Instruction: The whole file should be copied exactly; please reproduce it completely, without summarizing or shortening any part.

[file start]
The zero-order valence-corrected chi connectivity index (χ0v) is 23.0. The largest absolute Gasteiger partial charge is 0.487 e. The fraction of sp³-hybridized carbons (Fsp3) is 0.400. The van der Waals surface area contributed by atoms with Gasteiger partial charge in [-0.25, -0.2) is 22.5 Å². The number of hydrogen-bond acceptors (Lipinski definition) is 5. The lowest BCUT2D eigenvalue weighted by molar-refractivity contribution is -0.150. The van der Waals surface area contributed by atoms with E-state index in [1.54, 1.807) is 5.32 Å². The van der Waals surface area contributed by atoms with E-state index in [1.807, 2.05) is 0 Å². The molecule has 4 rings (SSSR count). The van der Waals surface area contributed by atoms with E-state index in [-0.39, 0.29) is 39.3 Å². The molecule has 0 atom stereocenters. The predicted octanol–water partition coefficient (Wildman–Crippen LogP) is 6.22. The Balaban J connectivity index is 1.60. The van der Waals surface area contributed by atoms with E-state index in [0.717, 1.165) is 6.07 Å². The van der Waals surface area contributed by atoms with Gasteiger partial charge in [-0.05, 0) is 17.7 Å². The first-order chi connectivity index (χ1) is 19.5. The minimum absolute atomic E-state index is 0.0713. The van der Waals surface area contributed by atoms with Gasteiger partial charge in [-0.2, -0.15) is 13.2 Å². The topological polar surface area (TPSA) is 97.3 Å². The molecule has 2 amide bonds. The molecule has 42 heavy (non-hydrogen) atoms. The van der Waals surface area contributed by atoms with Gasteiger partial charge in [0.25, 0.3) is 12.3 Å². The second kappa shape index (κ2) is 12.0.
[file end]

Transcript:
The zero-order valence-corrected chi connectivity index (χ0v) is 23.0. The largest absolute Gasteiger partial charge is 0.487 e. The fraction of sp³-hybridized carbons (Fsp3) is 0.400. The van der Waals surface area contributed by atoms with Gasteiger partial charge in [-0.25, -0.2) is 22.5 Å². The number of hydrogen-bond acceptors (Lipinski definition) is 5. The lowest BCUT2D eigenvalue weighted by molar-refractivity contribution is -0.150. The van der Waals surface area contributed by atoms with E-state index in [1.54, 1.807) is 5.32 Å². The van der Waals surface area contributed by atoms with E-state index in [1.807, 2.05) is 0 Å². The molecule has 4 rings (SSSR count). The van der Waals surface area contributed by atoms with E-state index in [-0.39, 0.29) is 39.3 Å². The molecule has 0 atom stereocenters. The predicted octanol–water partition coefficient (Wildman–Crippen LogP) is 6.22. The Balaban J connectivity index is 1.60. The van der Waals surface area contributed by atoms with E-state index in [0.717, 1.165) is 6.07 Å². The van der Waals surface area contributed by atoms with Gasteiger partial charge in [-0.05, 0) is 17.7 Å². The first-order chi connectivity index (χ1) is 19.5. The minimum absolute atomic E-state index is 0.0713. The van der Waals surface area contributed by atoms with Gasteiger partial charge in [-0.2, -0.15) is 13.2 Å². The topological polar surface area (TPSA) is 97.3 Å². The molecule has 2 amide bonds. The molecule has 42 heavy (non-hydrogen) atoms. The van der Waals surface area contributed by atoms with Gasteiger partial charge in [0.25, 0.3) is 12.3 Å². The second kappa shape index (κ2) is 12.0.